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Worshipful Hearts


Posted by Karen Kinnaird, February 21, 2024

Imagine this scene with me. The Ark of God, the Ark of the Covenant – the most sacred object of the Hebrew faith which had been neglected for decades was being transported to Jerusalem to make the city the nation’s center of worship. This marks the return of God’s presence and favor.  See all of Israel gathered together as the purified Levitical priests dressed in fine linen meticulously carry the majestic, sparkling gold chest with the poles on their shoulders. Hear the great musical procession, sounds of rams’ horns, cymbals and trumpets. Smell the bulls and rams being sacrificed. Excitement, joy, shouting and cheering fill the air as King David, wearing a linen prayer shawl, worships very unconventionally - with the people–singing and dancing with exuberance and abandonment.


But, something else is happening nearby. Michal, David’s wife, and daughter of Saul, is watching from a window. As King David worshiped, danced, and celebrated, she despised him in her heart. Despise is contempt. It’s a strong feeling of dislike, having no respect for someone or something.

This account takes place in the book of 1 Chronicles 15 and parallels 2 Samuel 6 which sheds light on this paradoxical scene.


We know from 2 Samuel 6 that at this grand celebration Michal, who is David’s first wife and Jonathan’s sister, comes down from her window, and sarcastically and unfairly accuses David of dressing and acting inappropriately. She accuses him of worshiping foolishly. Surely, there was way more going on deep within her heart. Notice that she was watching from a window – she had intentionally separated and isolated herself from everyone, and in this great moment in Israel’s history. Granted, Michal certainly had her share of painful things happen to her in life. But whatever the reasons, and there are probably several, she allowed her heart to be cluttered with bitterness and resentment. She hated David for loving God. The contempt Micah felt escalated into a confrontation that resulted in her never bearing David any children. What a heavy price to pay.

We can learn a lot from this passage:

1. Feelings of dislike, bitterness and resentment that go unchecked escalate in our hearts. This clutter can destroy a relationship and must be dealt with immediately.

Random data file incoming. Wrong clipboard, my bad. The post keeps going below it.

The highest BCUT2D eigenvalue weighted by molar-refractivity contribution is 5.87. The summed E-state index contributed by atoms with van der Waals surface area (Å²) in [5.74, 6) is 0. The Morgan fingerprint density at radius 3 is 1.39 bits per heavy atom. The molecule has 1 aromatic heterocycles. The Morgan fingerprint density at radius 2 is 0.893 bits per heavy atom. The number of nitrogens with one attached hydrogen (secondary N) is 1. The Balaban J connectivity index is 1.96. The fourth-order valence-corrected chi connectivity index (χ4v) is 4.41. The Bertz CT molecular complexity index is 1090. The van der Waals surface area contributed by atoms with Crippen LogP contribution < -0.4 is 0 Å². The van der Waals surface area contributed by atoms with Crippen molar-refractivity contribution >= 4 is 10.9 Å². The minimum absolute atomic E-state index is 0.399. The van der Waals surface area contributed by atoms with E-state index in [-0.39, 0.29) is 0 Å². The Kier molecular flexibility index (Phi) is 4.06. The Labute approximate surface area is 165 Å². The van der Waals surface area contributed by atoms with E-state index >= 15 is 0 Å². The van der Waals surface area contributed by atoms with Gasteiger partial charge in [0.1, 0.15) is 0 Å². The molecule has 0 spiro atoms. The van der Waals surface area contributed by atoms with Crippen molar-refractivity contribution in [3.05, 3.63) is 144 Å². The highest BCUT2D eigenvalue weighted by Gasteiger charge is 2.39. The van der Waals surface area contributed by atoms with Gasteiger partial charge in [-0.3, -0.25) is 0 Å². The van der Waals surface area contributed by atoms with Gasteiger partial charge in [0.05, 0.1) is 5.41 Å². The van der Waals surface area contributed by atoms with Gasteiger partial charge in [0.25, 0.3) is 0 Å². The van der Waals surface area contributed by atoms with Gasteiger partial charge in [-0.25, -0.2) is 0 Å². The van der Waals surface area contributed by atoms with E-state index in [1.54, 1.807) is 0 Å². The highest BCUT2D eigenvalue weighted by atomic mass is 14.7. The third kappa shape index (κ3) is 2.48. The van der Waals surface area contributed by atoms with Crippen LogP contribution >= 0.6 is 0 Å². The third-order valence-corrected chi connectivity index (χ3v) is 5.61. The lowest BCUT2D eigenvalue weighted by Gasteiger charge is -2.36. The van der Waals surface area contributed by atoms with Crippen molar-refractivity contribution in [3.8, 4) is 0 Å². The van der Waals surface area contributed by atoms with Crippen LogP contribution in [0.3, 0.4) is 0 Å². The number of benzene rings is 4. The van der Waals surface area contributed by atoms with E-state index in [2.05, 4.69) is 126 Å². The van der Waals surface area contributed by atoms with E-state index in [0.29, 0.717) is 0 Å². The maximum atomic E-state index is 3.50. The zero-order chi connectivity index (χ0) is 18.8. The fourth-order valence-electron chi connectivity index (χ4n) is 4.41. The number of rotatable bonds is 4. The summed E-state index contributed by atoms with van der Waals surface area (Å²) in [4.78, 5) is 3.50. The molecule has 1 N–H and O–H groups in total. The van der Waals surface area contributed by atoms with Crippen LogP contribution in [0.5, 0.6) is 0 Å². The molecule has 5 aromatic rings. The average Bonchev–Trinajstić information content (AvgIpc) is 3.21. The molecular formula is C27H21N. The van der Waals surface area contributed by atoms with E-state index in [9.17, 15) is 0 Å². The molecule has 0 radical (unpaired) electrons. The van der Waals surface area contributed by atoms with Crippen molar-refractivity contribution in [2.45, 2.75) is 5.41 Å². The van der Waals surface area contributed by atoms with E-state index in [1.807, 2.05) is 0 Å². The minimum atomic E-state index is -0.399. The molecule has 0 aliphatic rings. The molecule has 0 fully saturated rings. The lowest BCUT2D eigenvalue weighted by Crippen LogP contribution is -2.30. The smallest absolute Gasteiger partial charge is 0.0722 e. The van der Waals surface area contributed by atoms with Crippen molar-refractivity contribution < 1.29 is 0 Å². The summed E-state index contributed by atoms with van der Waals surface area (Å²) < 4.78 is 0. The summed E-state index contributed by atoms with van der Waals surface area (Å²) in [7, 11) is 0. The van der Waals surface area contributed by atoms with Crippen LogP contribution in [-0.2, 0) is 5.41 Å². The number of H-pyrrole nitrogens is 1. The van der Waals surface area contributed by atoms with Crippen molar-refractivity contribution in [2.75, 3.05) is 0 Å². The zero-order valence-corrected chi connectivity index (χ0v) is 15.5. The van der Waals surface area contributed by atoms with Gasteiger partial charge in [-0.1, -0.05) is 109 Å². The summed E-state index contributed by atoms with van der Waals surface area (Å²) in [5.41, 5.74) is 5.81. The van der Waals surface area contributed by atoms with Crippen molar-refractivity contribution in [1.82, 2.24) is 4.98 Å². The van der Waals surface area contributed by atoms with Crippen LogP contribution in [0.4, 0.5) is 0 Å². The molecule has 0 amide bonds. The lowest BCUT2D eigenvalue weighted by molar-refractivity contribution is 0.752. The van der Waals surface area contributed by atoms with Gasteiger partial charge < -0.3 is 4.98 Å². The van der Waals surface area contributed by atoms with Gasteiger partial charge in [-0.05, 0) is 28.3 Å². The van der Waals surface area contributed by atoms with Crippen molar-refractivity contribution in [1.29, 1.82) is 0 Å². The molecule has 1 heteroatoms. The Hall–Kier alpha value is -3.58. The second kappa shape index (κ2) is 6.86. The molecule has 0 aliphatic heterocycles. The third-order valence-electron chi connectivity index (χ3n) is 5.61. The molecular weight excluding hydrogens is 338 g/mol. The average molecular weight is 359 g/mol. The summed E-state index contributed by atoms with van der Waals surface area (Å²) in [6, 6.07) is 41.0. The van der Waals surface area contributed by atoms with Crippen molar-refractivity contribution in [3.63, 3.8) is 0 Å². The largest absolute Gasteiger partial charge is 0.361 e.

2. We must accept, respect and admire devoted people’s heartfelt expressions of worship even if they are different from ours, even if they may appear foolish.

3. We shouldn’t be afraid to share in others’ worship. Worship God with whatever expressions seem appropriate.


If you’re finding yourself watching from the window today, I encourage you to come down!  Ask God for His guidance. Seek Him in His Word. Respond to what He says. Reach out and get connected. What better place to do that than at Touching Hearts?

Search me, O God, and know my heart!
 Try me and know my thoughts! 
Psalm 139:23

Karen Kinnaird brings the vast experience of having served as a ministry wife for nearly 38 years. Her husband has served as a church planter, senior pastor, state denominational leader, agency specialist at NAMB, and Associational Missionary Strategist. Karen currently serves as the Executive Assistant for Forgiving Forward, a ministry dedicated to helping people experience the freedom of the Gospel through the power of forgiveness. Karen and Jimmy, also known as Gigi and Poppy, have 3 children and 3 grandchildren.


Feb 22

I love how God teaches each of us different things in scripture. Your perspective of respecting others worship was not something I have thought about in the context of this passage of scripture, but it is true. If Michal had had her heart right with God she would have been celebrating and worshipping alongside David.

Thanks for this word.


Feb 21

Thank you Karen for this beautiful word. Lynn G.

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